Prevention – The Pledge the NHS Really Needs from All of Us
Every time a Chief Medical Officer publishes a report with scientifically-researched recommendations for improving public health, the cries of the ‘nanny state’ can be heard UK-wide. “We don’t need to be told how to look after ourselves,” is the sentiment that dominates the phone-in programmes and opinion columns.
Perhaps that’s why, over a year since Public Health England launched ‘One You’, a campaign billed as being ‘ground-breaking’ in helping adults across the country avoid future diseases caused by modern day life, few people I speak to have ever even heard of this prevention initiative.
The difficulty is that against this backdrop conditions like dementia are on the rise, and given that dementia is now considered to be the most feared health condition for over 50’s, there is good reason to offer scientifically researched ‘risk reduction’ advice in the current absence of treatments to permanently halt or cure any type of dementia.
The NHS - A service at breaking point
Demand for the NHS outstrips supply. Even if politicians fund more hospitals, more GP surgeries, more diagnostic and treatment centres and more community dementia care - and more staff to run all of these services - in time they will fill up and the waiting lists will grow again. We have a perfect storm in the UK - an increasingly ageing population and more people, of all ages, living with long-term conditions, all of which sits within a society experiencing escalating levels of obesity and unhealthy lifestyles.
The lack of integration between health and social care also means that more people fall into the NHS emergency care net when home care is unavailable and they cannot afford to fund their own care, despite it being cheaper to provide good quality home care, live-in care or a care home place than it is to provide a long-term acute hospital bed.
Part of the solution has to lie in citizen action, which goes beyond paying our taxes and national insurance and moves into the sphere of acknowledging that we all have a role to play in ensuring that our health is the very best it can be. The free-at-the-point-of-use NHS is something beloved in the UK, and there is vehement opposition to privatisation with good reason, but what if there was something we could all do to make the NHS itself healthier again?
My generation has never known what it means to routinely pay for healthcare. My first taste of this was on a trip to South Africa, where I had to pay before seeing a GP and pay before having blood tests. It was a BIG wake-up call.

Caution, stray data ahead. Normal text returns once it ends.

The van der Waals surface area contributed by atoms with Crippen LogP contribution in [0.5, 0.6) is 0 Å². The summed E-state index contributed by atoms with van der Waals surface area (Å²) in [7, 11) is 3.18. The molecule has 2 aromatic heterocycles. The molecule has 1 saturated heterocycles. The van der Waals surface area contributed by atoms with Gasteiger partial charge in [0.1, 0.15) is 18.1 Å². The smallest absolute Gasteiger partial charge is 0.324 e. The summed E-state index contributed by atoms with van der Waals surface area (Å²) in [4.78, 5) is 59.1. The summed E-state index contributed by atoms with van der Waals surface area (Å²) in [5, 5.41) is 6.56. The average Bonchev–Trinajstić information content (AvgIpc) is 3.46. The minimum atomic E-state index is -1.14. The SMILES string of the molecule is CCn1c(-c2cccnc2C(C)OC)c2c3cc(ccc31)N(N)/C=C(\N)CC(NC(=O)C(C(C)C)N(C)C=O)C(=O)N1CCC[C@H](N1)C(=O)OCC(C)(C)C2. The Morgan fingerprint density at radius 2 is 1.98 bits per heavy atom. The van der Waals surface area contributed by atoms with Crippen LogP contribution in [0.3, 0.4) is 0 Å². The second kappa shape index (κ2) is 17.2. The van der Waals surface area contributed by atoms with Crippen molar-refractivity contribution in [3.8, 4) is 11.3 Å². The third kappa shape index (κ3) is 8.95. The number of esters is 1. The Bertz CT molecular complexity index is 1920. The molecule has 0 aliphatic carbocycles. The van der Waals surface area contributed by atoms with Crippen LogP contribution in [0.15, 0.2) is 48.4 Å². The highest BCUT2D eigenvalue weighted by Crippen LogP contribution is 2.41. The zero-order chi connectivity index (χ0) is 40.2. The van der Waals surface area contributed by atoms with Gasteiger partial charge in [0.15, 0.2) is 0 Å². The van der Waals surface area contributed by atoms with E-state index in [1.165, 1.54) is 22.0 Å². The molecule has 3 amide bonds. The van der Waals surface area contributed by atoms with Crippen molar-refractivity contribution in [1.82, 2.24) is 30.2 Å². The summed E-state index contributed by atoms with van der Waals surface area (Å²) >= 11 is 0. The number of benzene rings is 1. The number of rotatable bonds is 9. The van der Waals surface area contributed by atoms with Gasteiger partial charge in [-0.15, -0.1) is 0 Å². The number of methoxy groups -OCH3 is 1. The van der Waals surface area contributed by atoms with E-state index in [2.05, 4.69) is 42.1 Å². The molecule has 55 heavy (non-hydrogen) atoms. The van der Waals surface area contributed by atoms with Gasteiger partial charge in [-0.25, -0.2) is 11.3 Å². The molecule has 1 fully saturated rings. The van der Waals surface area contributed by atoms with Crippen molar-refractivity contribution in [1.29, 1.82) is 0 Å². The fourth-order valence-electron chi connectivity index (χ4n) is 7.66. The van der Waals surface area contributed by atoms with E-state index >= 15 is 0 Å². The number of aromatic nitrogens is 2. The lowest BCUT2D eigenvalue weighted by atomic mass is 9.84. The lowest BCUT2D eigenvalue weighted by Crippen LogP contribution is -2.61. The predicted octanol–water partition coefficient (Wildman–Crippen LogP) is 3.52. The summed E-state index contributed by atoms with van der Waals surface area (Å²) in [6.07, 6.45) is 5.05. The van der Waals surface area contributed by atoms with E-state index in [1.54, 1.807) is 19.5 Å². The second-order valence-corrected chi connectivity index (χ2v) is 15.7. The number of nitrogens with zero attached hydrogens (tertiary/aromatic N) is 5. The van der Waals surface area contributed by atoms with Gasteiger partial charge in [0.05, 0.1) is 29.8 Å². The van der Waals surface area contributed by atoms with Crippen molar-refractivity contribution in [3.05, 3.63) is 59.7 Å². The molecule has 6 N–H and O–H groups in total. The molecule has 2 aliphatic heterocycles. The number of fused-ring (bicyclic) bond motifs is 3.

Preventative healthcare in practice
Good risk reduction advice includes:
Eating healthily – The Eatwell Guide is a great place to start to understand more about the different food groups involved in a balanced diet.
Taking regular exercise – The ‘Start Active, Stay Active’ infographic for adults and older people talks about the risk reduction benefits of exercise and gives ideas on how to get moving more. Remember, even someone who has limited mobility can participate in a chair-based exercise to improve their strength, coordination and, ultimately, have fun.
Losing weight – The NHS 12-week weight-loss guide provides tips and advice, including setting achievable weight-loss goals.
Quitting smoking – NHS Smokefree offers free, proven support to help you quit.
Reducing your alcohol intake – DrinkAware has lots of information about reducing your alcohol intake, including the current guidelines.
But I already have health problems, how can prevention work for me?
Preventative health care is achievable for everyone, even people who are already living with long-term conditions. Most people living with long-term conditions report more positive management of their health problems when they evaluate their lifestyle choices, potentially leading to them avoiding the development of additional health concerns.
Live-in care has an important role to play in prevention, not only enabling people who need extra support to manage their condition(s) more effectively and avoid unnecessary hospital admissions, but also by enabling healthy eating and positive lifestyle choices - like individually tailored exercise plans and the motivational support to quit smoking - that is so important to maintaining the highest levels of health and wellbeing at every juncture of the life course.
by Beth Britton, Award-winning blogger, Author and Care Consultant
A Guide to Dementia-friendly Days Out
How do you ensure a trip out with an elderly family member is enjoyable for everyone? We look at the challenges – and solutions for the perfect day out together
Close Harmony: The Power of Music in Dementia
Research has shown that music and singing are incredibly beneficial to those with dementia, offering a way for them to move beyond the disease and an important channel of communication when others are challenged.
Displaying inclusivity: how museums and galleries are responding to visitors with dementia
Museums, galleries and other venues are focusing on making the arts more dementia friendly and better equipped to enable those with the condition to enjoy them.
Live-in Care Boom Boosts Later Life Choices
Live-in home care, where ‘companion carers’ are carefully matched to provide support and continuity, is the fastest-growing model in the care sector.
The National Care Forum: Transforming the Care Space, An Interview with Vic Rayner
We talked to Vic Rayner, The National Care Forum’s Executive Director, about the work the organisation does to promote quality care and help its members to innovate, respond to change and transform the care space for the future.